evacuated, property lo be restor-1 4. The bill for the organization
ed. Prisoners were lo be exchang-jo the Treasury Department.
ed, Ports Henry and Goliad were! This was, like the bills re-organ-already
given up; a treaty was I izing the Post Office Department,
cllecied with Santa Anna, termiu-! the Land Office Department, and
atmgihe war, and with a view of j the Patent Office, admirably cal
P'Utiiig a final end to the struggle. ! dilated to improve the system of
the ice President of Texas had
bn appointed a commissioner to
lre:it uiili Mexico, and he had
sailed for Vera Cruz, taking the
captive head, or Government it
of .Mexico, with him, ihat by
influence the raiificalion
should take place under the Can
of the squadron of Texas."
wi sensation was created by
annunciation. Each Senator
,edin support of. the resolution
l,i'i amendment, and each, mira-
ivingthe President An-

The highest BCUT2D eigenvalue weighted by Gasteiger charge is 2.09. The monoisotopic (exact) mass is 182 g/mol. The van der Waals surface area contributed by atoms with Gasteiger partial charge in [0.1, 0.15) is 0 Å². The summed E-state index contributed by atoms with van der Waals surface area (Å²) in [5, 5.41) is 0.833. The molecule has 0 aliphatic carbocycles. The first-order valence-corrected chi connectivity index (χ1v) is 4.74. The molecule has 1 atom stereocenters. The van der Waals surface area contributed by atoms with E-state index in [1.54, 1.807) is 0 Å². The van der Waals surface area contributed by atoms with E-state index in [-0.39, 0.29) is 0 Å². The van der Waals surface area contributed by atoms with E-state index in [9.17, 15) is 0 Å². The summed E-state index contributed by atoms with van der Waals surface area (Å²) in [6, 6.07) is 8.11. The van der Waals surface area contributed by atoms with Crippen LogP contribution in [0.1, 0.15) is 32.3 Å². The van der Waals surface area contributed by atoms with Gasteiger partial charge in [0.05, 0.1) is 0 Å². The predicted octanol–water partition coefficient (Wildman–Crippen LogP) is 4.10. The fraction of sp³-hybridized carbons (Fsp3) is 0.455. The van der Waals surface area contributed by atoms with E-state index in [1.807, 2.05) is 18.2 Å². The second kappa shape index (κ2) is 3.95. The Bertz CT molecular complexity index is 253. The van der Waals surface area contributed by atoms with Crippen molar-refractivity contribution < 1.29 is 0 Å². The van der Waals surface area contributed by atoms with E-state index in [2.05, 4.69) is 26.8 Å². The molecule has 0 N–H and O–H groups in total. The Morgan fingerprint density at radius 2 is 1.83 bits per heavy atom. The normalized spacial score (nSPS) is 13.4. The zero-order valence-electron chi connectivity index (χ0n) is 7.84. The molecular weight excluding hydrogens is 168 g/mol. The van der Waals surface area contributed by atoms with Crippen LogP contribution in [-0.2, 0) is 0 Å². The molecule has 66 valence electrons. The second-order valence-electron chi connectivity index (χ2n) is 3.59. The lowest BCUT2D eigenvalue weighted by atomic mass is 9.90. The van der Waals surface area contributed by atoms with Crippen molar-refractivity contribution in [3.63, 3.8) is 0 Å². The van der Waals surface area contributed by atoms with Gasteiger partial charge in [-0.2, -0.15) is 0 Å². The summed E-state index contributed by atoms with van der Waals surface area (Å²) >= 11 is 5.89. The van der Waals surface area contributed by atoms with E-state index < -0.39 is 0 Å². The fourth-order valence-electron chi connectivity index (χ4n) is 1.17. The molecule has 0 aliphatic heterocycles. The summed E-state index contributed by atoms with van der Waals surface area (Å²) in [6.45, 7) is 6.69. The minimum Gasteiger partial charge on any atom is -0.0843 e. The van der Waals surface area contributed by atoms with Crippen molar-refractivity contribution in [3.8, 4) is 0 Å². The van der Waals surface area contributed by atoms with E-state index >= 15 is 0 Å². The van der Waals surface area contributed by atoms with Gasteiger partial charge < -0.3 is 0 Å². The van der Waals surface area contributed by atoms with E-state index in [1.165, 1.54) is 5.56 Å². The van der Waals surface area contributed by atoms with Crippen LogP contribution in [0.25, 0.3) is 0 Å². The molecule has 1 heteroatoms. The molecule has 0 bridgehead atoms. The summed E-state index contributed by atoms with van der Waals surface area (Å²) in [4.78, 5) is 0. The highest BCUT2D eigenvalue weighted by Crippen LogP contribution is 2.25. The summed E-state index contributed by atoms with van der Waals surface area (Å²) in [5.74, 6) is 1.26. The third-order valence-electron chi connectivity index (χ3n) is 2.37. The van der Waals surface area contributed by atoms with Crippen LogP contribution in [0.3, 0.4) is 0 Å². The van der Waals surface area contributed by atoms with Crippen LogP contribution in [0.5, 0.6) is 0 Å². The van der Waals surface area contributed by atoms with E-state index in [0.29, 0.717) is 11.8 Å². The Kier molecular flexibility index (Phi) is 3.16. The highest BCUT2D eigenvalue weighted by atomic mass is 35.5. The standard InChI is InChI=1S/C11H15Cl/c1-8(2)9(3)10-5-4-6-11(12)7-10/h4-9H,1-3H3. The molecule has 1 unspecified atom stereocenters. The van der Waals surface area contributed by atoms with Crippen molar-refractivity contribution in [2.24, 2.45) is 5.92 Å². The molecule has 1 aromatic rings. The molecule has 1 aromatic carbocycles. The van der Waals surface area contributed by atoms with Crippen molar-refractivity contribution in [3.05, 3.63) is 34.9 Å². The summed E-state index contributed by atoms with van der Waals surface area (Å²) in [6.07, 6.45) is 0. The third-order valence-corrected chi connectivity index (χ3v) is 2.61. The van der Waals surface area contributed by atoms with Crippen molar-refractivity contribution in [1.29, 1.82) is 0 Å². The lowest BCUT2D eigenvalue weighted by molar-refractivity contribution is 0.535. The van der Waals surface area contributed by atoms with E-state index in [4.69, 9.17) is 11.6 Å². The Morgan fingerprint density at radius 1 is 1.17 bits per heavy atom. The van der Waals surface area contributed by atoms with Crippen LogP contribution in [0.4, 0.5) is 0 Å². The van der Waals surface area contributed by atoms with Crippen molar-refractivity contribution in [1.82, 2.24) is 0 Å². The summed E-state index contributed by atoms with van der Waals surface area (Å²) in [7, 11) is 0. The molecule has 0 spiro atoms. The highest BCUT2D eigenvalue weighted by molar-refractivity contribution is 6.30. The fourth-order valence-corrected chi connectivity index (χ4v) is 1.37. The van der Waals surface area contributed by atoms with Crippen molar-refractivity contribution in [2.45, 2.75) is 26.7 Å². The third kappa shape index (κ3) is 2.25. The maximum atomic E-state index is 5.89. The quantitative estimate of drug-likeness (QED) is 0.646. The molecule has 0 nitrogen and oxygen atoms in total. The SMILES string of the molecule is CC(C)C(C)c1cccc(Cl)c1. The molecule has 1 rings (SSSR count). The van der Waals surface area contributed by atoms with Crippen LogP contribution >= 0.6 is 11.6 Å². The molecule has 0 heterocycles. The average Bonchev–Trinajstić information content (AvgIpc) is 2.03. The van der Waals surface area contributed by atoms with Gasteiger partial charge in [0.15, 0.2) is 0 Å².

drew .Inb.., ..M " v.. r
mjuii iu 1 1 praise lor mr
eanng to follow the sympathies he
j5 Known to feel for the heroes who
aye so gallautlv fought for their
'"dependence, and acting up to
' le principles of strict neutrality,
,,Jr whid, the national faith was
J.!e(pd. Mr. Calhoun expressed
Jl,s hope that the President would
Pen a negotiation for the incor
poratiou of the country into the
Linon. Mr Soulhar(, deprecat.
? ,,le introduction of such a top
and protested against his vote
"layor 0f the resolution being
nie!SlJlred aS bi,,dinS ,,im to lhal
asure. There was a general
lQSlre 10 prevent discussion and
ensure an unanimous vote.
lo at Prevailed, thirty-nine Sena-
0ls Voing nem. com. for it. The
8n,tion of the independence of
Texas 'is now left to the President
ny common consent, as in safe
hands; and it is a gratifying cir
cumstance with which to irild the
approaching close of his adminis
Mr. Leigh obtained leave, to
introduce a bill to grant to Mrs.
Madison, the same honor that